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Cutting room the, p.3
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       CUTTING ROOM -THE-, p.3

           Jilliane Hoffman

  Reid must have read her mind. As he kissed her, he raised both of her arms above her head. She felt him wrap the smooth silk scarf around and around her wrists. It was very erotic. Then he slipped the ends through something that must have been hanging on the ceiling — a rod or ring or beam, Gabby wasn’t quite sure — and he pulled tight, so that she was almost suspended from the ceiling, although her feet were still touching the floor. It hurt a little, but the loss of control over the moment was both frightening and unbelievably sexy. She wanted him more than ever.

  ‘Oh,’ she murmured, surprised.

  He unbuttoned her blouse and opened it, exposing her lace see-through Victoria’s Secrets bra. The lights were still on and all Gabby could think was thank God she had put on nice underwear this morning. He ran his warm palms over the lace. ‘Do you like that?’ he asked when her nipples got hard.

  She sucked in a breath and nodded.

  He pulled his own shirt over his head and tossed it on the bed. His chest was hairless and muscular. Not body-builder cut, but defined. Especially his pecs. Then he bent down and starting from her ankles, ran his hands over her legs and up her entire body, pulling her skirt up as he did, so that it rested on her hips, exposing her sheer panties. He slowly pulled down her pantyhose, leaving her panties on. ‘I said, “Do you like that?”’ he repeated, his voice sharper. ‘I want to hear you say it, Gabriella. Tell me you like it. Tell me you want me to touch you.’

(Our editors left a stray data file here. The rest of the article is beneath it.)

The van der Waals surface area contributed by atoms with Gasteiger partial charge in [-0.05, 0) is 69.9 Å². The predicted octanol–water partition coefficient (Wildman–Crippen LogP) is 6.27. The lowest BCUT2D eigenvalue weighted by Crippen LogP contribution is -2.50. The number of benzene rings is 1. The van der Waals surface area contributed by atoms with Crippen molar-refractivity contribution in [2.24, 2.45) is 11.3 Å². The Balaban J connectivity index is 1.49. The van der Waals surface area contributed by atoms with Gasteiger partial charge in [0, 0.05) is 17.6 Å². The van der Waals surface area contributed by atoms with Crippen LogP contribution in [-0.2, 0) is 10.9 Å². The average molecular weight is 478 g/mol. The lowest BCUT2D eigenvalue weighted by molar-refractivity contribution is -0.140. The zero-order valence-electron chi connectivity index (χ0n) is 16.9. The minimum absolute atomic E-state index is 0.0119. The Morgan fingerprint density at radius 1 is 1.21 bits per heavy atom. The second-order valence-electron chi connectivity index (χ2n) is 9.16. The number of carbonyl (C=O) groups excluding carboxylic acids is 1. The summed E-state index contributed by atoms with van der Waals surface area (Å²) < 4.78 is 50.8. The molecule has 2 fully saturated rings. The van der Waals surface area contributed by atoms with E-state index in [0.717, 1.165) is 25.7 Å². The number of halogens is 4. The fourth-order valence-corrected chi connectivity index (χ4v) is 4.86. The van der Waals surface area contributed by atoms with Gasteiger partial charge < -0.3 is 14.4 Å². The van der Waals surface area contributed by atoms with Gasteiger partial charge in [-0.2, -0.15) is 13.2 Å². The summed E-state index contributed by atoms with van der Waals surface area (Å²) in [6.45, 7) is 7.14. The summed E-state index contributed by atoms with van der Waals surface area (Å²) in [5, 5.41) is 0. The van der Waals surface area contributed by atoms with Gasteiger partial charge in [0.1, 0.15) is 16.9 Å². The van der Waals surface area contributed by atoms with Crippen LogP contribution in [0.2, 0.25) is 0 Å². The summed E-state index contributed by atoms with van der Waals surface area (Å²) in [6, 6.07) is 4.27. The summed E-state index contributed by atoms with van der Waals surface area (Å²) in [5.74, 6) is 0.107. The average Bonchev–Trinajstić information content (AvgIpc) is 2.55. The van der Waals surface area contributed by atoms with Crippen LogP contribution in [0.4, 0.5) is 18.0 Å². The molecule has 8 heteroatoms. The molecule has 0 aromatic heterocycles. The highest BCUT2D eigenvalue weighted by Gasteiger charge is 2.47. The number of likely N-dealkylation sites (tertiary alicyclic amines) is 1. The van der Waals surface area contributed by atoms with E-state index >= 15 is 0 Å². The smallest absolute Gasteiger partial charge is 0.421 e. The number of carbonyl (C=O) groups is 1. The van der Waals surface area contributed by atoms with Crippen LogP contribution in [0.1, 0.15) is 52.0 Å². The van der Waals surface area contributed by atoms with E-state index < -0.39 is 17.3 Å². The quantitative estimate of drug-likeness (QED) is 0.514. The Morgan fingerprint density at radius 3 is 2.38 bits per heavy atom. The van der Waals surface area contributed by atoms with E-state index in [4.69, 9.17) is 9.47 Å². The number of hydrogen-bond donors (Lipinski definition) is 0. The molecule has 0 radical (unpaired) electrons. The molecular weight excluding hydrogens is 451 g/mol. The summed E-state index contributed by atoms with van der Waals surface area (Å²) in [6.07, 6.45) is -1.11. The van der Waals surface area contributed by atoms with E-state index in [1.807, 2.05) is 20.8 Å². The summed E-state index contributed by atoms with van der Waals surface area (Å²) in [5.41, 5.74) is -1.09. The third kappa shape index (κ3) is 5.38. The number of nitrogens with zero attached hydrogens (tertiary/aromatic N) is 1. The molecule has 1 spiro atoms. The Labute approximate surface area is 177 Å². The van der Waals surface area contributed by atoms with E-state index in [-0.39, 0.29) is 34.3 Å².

She nodded again. She couldn’t believe she was doing this, but it felt so good. ‘Yes,’ she said aloud. ‘Yes, I like that, Reid. I like it a lot. I want you to touch me.’

  He kissed her again and then he pulled away. In one fast motion, he took the pantyhose and tied it around her mouth, knotting it in the back. Her tongue was trapped and she couldn’t speak. Her heartbeat quickened. A feeling of fright pulsed through her body. ‘That’s all I wanted to hear,’ he whispered.

  He walked over to the wall of curtains and pulled back the first curtain. Behind it was a video camera set up on a tripod. Flanking the left side of the video camera were three computer monitors sitting on metal carts. He opened the other curtain, revealing another three monitors on the right — six computers in total. The carts looked like the audiovisual carts teachers used to wheel into classrooms in elementary school when they wanted the class to watch an educational movie. Behind the push carts and video camera was another wall of black curtains. The monitor screens were all on. On each monitor Gabby saw a different person.

  ‘Hello, Gabby,’ said a man on one of the screens, leaning into the camera.

  ‘Good evening, pretty,’ said another.

  And another. ‘Hey there, Gabriella. That’s a real sexy name you have. I like your hair.’

  The man on the first monitor laughed. ‘He likes naturals.’

  Gabby’s eyes grew wide with fear. She tried to speak but the gag wouldn’t let her. She pulled hard on the scarf above her, but it only tightened on her wrists, twisting her hands around and around in mid-air. She tried to kick out, but there was nothing to use for leverage. She spun uselessly, her feet barely touching the floor.

  Reid turned his attention away from the screens and back to her. He’d put on a tight, black mask that covered his face. Besides an opening for his mouth, the only part visible was his eyes. The flecks of gold in them that Gabby had found so intriguing a few hours earlier danced excitedly.